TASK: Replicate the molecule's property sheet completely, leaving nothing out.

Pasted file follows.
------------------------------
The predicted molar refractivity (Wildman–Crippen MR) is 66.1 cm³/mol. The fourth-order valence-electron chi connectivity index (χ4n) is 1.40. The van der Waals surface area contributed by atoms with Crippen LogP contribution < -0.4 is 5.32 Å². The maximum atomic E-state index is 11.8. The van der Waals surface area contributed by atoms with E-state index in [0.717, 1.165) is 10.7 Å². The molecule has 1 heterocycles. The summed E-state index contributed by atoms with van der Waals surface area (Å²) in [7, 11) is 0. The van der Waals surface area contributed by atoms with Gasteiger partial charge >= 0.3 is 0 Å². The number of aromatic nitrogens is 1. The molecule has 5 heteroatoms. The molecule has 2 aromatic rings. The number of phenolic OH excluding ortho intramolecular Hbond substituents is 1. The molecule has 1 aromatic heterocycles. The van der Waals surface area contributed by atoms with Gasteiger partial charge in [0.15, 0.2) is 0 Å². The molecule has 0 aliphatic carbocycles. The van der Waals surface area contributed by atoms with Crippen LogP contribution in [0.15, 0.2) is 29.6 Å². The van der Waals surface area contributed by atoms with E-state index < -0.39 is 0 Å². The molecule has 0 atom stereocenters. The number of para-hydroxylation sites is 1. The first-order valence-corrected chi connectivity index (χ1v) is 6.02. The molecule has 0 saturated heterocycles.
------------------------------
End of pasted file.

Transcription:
The predicted molar refractivity (Wildman–Crippen MR) is 66.1 cm³/mol. The fourth-order valence-electron chi connectivity index (χ4n) is 1.40. The van der Waals surface area contributed by atoms with Crippen LogP contribution < -0.4 is 5.32 Å². The maximum atomic E-state index is 11.8. The van der Waals surface area contributed by atoms with E-state index in [0.717, 1.165) is 10.7 Å². The molecule has 1 heterocycles. The summed E-state index contributed by atoms with van der Waals surface area (Å²) in [7, 11) is 0. The van der Waals surface area contributed by atoms with Gasteiger partial charge >= 0.3 is 0 Å². The number of aromatic nitrogens is 1. The molecule has 5 heteroatoms. The molecule has 2 aromatic rings. The number of phenolic OH excluding ortho intramolecular Hbond substituents is 1. The molecule has 1 aromatic heterocycles. The van der Waals surface area contributed by atoms with Gasteiger partial charge in [0.15, 0.2) is 0 Å². The molecule has 0 aliphatic carbocycles. The van der Waals surface area contributed by atoms with Crippen LogP contribution in [0.15, 0.2) is 29.6 Å². The van der Waals surface area contributed by atoms with E-state index < -0.39 is 0 Å². The molecule has 0 atom stereocenters. The number of para-hydroxylation sites is 1. The first-order valence-corrected chi connectivity index (χ1v) is 6.02. The molecule has 0 saturated heterocycles.